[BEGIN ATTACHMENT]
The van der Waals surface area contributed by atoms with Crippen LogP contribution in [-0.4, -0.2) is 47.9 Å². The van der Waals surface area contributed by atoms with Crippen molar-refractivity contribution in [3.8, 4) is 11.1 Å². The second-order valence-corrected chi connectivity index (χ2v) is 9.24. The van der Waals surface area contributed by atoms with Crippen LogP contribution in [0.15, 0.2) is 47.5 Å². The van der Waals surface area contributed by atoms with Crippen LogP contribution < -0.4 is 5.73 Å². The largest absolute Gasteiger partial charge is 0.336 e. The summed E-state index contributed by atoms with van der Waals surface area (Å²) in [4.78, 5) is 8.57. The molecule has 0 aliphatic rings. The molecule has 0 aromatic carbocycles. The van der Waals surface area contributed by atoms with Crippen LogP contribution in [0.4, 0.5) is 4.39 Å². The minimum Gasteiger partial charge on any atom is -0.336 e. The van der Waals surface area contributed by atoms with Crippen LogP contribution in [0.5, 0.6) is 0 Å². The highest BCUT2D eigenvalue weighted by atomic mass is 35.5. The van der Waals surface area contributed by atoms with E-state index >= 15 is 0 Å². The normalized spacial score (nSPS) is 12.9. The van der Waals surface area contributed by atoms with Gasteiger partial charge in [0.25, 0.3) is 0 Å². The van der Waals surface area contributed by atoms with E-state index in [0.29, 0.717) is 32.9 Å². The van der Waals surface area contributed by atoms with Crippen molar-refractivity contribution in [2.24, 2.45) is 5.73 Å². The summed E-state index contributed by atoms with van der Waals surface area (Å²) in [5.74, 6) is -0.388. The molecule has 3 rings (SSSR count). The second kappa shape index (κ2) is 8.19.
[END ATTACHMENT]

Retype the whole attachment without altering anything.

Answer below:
The van der Waals surface area contributed by atoms with Crippen LogP contribution in [-0.4, -0.2) is 47.9 Å². The van der Waals surface area contributed by atoms with Crippen molar-refractivity contribution in [3.8, 4) is 11.1 Å². The second-order valence-corrected chi connectivity index (χ2v) is 9.24. The van der Waals surface area contributed by atoms with Crippen LogP contribution in [0.15, 0.2) is 47.5 Å². The van der Waals surface area contributed by atoms with Crippen LogP contribution < -0.4 is 5.73 Å². The largest absolute Gasteiger partial charge is 0.336 e. The summed E-state index contributed by atoms with van der Waals surface area (Å²) in [4.78, 5) is 8.57. The molecule has 0 aliphatic rings. The molecule has 0 aromatic carbocycles. The van der Waals surface area contributed by atoms with Crippen LogP contribution in [0.4, 0.5) is 4.39 Å². The minimum Gasteiger partial charge on any atom is -0.336 e. The van der Waals surface area contributed by atoms with Crippen LogP contribution in [0.5, 0.6) is 0 Å². The highest BCUT2D eigenvalue weighted by atomic mass is 35.5. The van der Waals surface area contributed by atoms with E-state index >= 15 is 0 Å². The normalized spacial score (nSPS) is 12.9. The van der Waals surface area contributed by atoms with Gasteiger partial charge in [0.25, 0.3) is 0 Å². The van der Waals surface area contributed by atoms with E-state index in [0.29, 0.717) is 32.9 Å². The van der Waals surface area contributed by atoms with Crippen molar-refractivity contribution in [2.24, 2.45) is 5.73 Å². The summed E-state index contributed by atoms with van der Waals surface area (Å²) in [5.74, 6) is -0.388. The molecule has 3 rings (SSSR count). The second kappa shape index (κ2) is 8.19.